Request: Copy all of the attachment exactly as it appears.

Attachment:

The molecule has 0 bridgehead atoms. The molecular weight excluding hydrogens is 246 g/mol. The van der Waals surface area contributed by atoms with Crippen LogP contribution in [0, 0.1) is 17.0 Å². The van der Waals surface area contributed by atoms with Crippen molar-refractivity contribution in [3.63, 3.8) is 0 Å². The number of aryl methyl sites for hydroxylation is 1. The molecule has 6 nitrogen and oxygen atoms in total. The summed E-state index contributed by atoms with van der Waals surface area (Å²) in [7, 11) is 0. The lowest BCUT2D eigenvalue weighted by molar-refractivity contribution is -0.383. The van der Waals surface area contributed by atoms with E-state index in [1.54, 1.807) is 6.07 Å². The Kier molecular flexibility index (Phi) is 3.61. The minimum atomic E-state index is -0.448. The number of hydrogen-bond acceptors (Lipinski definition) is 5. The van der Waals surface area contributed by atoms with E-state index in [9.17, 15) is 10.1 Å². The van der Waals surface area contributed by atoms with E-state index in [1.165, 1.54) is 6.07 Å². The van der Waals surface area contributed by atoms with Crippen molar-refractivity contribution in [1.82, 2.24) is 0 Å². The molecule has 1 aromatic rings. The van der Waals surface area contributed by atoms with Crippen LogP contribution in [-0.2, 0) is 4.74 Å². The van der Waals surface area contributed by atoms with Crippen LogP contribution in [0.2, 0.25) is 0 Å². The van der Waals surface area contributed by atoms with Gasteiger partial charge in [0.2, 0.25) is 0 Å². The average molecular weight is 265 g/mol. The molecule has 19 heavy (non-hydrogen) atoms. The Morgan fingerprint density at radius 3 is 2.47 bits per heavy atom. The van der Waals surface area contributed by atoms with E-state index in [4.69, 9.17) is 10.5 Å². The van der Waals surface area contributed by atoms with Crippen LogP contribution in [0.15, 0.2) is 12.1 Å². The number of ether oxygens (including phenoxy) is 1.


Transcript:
The molecule has 0 bridgehead atoms. The molecular weight excluding hydrogens is 246 g/mol. The van der Waals surface area contributed by atoms with Crippen LogP contribution in [0, 0.1) is 17.0 Å². The van der Waals surface area contributed by atoms with Crippen molar-refractivity contribution in [3.63, 3.8) is 0 Å². The number of aryl methyl sites for hydroxylation is 1. The molecule has 6 nitrogen and oxygen atoms in total. The summed E-state index contributed by atoms with van der Waals surface area (Å²) in [7, 11) is 0. The lowest BCUT2D eigenvalue weighted by molar-refractivity contribution is -0.383. The van der Waals surface area contributed by atoms with E-state index in [1.54, 1.807) is 6.07 Å². The Kier molecular flexibility index (Phi) is 3.61. The minimum atomic E-state index is -0.448. The number of hydrogen-bond acceptors (Lipinski definition) is 5. The van der Waals surface area contributed by atoms with E-state index in [9.17, 15) is 10.1 Å². The van der Waals surface area contributed by atoms with E-state index in [1.165, 1.54) is 6.07 Å². The van der Waals surface area contributed by atoms with Crippen molar-refractivity contribution in [1.82, 2.24) is 0 Å². The molecule has 1 aromatic rings. The van der Waals surface area contributed by atoms with Crippen LogP contribution in [-0.2, 0) is 4.74 Å². The van der Waals surface area contributed by atoms with Crippen LogP contribution in [0.2, 0.25) is 0 Å². The van der Waals surface area contributed by atoms with Gasteiger partial charge in [0.2, 0.25) is 0 Å². The average molecular weight is 265 g/mol. The molecule has 19 heavy (non-hydrogen) atoms. The Morgan fingerprint density at radius 3 is 2.47 bits per heavy atom. The van der Waals surface area contributed by atoms with E-state index in [4.69, 9.17) is 10.5 Å². The van der Waals surface area contributed by atoms with Crippen LogP contribution in [0.15, 0.2) is 12.1 Å². The number of ether oxygens (including phenoxy) is 1.